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When Wiesel accepted the Nobel Peace Prize, he said that “indifference" is the...

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sokalex | Student, Undergraduate | (Level 1) Honors

Posted April 17, 2013 at 6:47 AM via web

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When Wiesel accepted the Nobel Peace Prize, he said that “indifference" is the greatest source of evil and danger in the world.” He also suggested that if humanity ever forgets the Holocaust, “we are guilty, we are accomplices.” What do you think Wiesel meant?

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Ashley Kannan | Middle School Teacher | (Level 3) Distinguished Educator

Posted April 17, 2013 at 10:50 AM (Answer #1)

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The original question had to be edited.  I invite you to resubmit the second question in another question.  Wiesel's Nobel Peace Prize speech stresses the need to overcome indifference.  For Wiesel, something brought out in another speech entitled "The Perils of Indifference," Wiesel clearly suggests that the Holocaust did not happen as much because of monstrous human beings, as much as it did out of human insensitivity.  Wiesel believes that individuals who arise from the ashes of destruction and dehumanization have an obligation " to fight those who would forget."  In Wiesel's speech, he makes clear that the emotional implications of forgetting and erasure from memory are profound.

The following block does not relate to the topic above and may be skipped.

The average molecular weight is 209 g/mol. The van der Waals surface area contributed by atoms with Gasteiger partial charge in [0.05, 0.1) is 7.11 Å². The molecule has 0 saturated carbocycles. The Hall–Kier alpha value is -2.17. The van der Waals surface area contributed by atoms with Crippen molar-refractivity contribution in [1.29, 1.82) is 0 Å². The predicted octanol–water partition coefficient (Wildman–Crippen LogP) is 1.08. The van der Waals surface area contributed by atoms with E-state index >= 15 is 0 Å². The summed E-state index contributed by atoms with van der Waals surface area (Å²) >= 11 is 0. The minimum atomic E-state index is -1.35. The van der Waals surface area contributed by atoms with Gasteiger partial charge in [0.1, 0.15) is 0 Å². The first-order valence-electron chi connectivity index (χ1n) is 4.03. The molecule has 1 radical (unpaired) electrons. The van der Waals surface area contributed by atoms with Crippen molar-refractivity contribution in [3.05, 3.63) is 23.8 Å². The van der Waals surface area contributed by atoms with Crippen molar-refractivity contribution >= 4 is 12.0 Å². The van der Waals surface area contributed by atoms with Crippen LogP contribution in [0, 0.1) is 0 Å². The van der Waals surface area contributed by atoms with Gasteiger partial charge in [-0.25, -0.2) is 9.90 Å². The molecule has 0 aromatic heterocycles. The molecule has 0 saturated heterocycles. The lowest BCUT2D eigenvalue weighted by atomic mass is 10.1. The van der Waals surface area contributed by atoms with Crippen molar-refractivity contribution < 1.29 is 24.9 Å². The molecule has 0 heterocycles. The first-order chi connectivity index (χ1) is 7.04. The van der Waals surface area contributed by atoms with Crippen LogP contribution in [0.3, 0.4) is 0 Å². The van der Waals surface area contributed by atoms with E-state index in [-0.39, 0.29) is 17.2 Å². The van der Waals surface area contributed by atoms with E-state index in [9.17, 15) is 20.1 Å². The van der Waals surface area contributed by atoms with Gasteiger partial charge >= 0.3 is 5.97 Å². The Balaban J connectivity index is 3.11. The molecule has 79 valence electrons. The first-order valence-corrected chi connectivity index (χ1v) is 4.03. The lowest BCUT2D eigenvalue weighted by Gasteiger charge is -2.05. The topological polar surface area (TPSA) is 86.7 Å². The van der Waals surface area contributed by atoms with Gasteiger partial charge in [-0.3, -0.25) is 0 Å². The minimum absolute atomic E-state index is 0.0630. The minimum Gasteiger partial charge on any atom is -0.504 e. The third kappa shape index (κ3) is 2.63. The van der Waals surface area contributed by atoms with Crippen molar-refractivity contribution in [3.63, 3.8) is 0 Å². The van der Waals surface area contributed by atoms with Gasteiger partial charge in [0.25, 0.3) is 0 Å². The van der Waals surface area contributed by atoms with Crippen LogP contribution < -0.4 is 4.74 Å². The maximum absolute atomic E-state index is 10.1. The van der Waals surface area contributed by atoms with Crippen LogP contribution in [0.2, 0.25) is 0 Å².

Wiesel makes the case that if individuals do not voice an opinion about that which they know to be wrong, they actually help those perpetrating the worst of human actions.  Consider his words to this point in the speech:

And that is why I swore never to be silence whenever and wherever human beings endure suffering and humiliation.  We must take sides.  Neutrality helps the oppressor, never the victim.  Silence encourages the tormentor, never the tormented.  Sometimes, we must interfere.

It is in this point where I think that Wiesel makes the case that if we wish to avoid another situation such as the Holocaust, we must be able to do so by taking action.  Wiesel is convinced that the true horror of the Holocaust resided in the individuals who knew, but did not help.  These individuals understood what was happening, but blanketed their actions by "following orders" or simply evading their own moral and ethical responsibilities.  In speaking to those individuals who did horrible things and who escaped from their responsibility, Wiesel operates as living memory.  It is for this reason that Wiesel concludes his speech with the idea that "Our lives no longer belong to us alone they belong to all those who need us desperately."  In remembering and understanding, in allowing the silence to be heard, Wiesel is clearly suggesting that taking action is accepting moral responsibility and not escaping from it.

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